After taking office, Sessions ordered Justice Department officials to review police reform agreements, saying it was necessary to ensure they were promoting officer morale and safety, fighting crime and letting local authorities manage their law enforcement agencies. The department then announced last September that, as a result of the review, the COPS Office would shift from larger investigations and focus instead on “targeted assistance” aimed at helping police forces “based on their identified needs and requests.”
Sessions described the change as “a course correction to ensure that resources go to agencies that require assistance rather than expensive wide-ranging investigative assessments that go beyond the scope of technical assistance and support.”
The shift apparently meant that under Sessions, the COPS Office will not conduct the kind of investigation that it did in San Francisco. The Justice Department told San Francisco officials at the time that it would stop helping evaluate the police department’s “progress and implementation of the reforms,” according to a document the city’s mayor and police chief signed this week.
In a statement last fall, the San Francisco police said the “changes limit the scope of technical assistance available” to local departments but pledged to continue with changes and to implement every recommendation from the report.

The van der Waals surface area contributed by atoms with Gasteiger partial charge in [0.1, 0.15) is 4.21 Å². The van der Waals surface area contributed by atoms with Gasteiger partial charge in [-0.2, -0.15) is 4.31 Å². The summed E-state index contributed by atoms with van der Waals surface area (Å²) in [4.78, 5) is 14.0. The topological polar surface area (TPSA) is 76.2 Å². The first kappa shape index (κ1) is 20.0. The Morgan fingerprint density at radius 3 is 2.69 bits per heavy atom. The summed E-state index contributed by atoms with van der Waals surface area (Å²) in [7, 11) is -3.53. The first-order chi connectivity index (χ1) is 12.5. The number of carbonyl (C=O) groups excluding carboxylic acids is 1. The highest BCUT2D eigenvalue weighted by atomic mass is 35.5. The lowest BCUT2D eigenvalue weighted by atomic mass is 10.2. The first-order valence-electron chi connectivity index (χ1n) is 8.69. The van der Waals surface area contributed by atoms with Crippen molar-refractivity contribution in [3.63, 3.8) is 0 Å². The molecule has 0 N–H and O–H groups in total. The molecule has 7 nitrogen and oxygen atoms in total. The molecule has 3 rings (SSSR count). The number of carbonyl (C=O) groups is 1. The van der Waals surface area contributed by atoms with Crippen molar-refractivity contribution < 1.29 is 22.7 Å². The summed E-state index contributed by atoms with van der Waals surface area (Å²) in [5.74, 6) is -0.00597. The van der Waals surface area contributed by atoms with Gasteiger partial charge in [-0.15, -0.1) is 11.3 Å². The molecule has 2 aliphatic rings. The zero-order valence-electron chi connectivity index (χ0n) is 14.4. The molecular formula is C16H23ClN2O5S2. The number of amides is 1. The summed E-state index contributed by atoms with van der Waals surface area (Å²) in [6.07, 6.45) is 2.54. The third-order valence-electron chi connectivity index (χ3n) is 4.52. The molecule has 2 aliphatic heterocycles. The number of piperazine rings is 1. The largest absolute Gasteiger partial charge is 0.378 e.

“San Francisco had the question of, ‘what do we do?’ ” said Chuck Wexler, executive director of the Police Executive Research Forum. “Rather than looking to Washington, they’re looking to Sacramento to get assistance.”
Officials from San Francisco, including William Scott, the police chief, signed a memorandum of understanding on Monday with Becerra’s office “for the sole purpose of evaluating and reporting on” the department’s implementation of the changes. Under the agreement, the California Department of Justice, which is led by Becerra, will act as an independent third party reviewing the police force’s progress.
San Francisco Mayor Mark Farrell (D), who signed the agreement, said in statement that having the California Department of Justice oversee the process would help the city “follow through” on a promise “to transform our police department.”
Since Trump took office, officials in California have doggedly pushed back against his administration, and the state is expected to shift further left. While other blue states pursue legislation seen as blockades against Trump, the president and Republicans in Congress also have pushed policies that tend to punish states that voted Democratic in the 2016 presidential election.
California is not alone in having state officials try to make sure reforms recommended by the federal government are put into place by a local police force. In the final days of the Obama administration, the Justice Department released the scathing results of a civil rights investigation into the Chicago police, concluding that officers there had a pattern of using excessive force.
But since no consent decree followed, Illinois Attorney General Lisa Madigan (D) joined with Chicago Mayor Rahm Emanuel (D) and the city’s police superintendent, Eddie Johnson, and announced a lawsuit last summer seeking such an order in court.